Specifically, the legislation would: 

  • Reform how Medicare covers innovative new treatments and technologies to make those new discoveries available to patients sooner.
  • Increase access to telehealth services for Medicare and Medicaid patients, including those covered under the Children’s Health Insurance Program,
  • Provide training and educational programs for at-home caregivers,
  • Require more diversity in clinical trials to ensure any new drugs and treatments approved for use in the U.S. are both safe and effective for a greater – and more representative – portion of the population.
  • Provide patients more information about the illness they face and the treatment options available to them to make them a more integral part of the decision-making process.

The legislation would also take steps to address the ongoing COVID-19 pandemic, including requiring the Department of Health and Human Services to:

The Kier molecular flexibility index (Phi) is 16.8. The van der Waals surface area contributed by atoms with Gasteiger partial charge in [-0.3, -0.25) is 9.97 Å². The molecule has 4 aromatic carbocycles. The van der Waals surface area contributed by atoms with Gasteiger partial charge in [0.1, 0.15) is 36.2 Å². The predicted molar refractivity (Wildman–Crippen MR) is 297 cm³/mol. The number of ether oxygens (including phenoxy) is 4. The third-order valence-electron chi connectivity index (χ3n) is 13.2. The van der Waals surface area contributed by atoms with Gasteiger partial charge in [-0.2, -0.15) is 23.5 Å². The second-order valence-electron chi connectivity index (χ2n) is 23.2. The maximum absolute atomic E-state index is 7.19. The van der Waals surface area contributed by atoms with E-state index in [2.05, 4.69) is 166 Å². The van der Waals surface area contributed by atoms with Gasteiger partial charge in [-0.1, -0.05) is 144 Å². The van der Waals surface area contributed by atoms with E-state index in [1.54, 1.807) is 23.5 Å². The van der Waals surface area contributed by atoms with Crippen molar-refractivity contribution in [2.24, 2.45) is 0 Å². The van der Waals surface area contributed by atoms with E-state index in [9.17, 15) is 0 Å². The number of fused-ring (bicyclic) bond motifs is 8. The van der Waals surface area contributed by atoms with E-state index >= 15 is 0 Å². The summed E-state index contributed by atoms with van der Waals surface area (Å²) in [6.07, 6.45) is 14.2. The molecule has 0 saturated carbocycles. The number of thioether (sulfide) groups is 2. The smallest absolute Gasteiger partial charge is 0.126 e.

• Conduct a nationwide study on the implications of long COVID; and 
  • Develop a nationwide testing and vaccine distribution strategy to be used in future pandemics. 

The 173-page package incorporates several pieces of legislation that have been previously introduced, including the: (1) Pioneering Antimicrobial Subscriptions to End Up Surging Resistance (PASTEUR) Act; (2) Telehealth Modernization Act; (3) Precision Medicine Answers for Kids Today Act; (4) Telehealth Improvement for Kids’ Essential Services (TIKES) Act; (5) Ensuring Patient Access to Critical Breakthrough Products Act; and (6) Meaningful Access to Federal Health Plan Claims Data Act.

Cures 2.0 also includes $6.5 billion in funding for the Advanced Research Projects Agency for Health (ARPA-H), a new agency proposed in President Biden’s budget proposal that was cut from the Democrats’ reconciliation bill earlier this fall. 

HHS, Labor, Treasury Issue Drug Reporting Requirements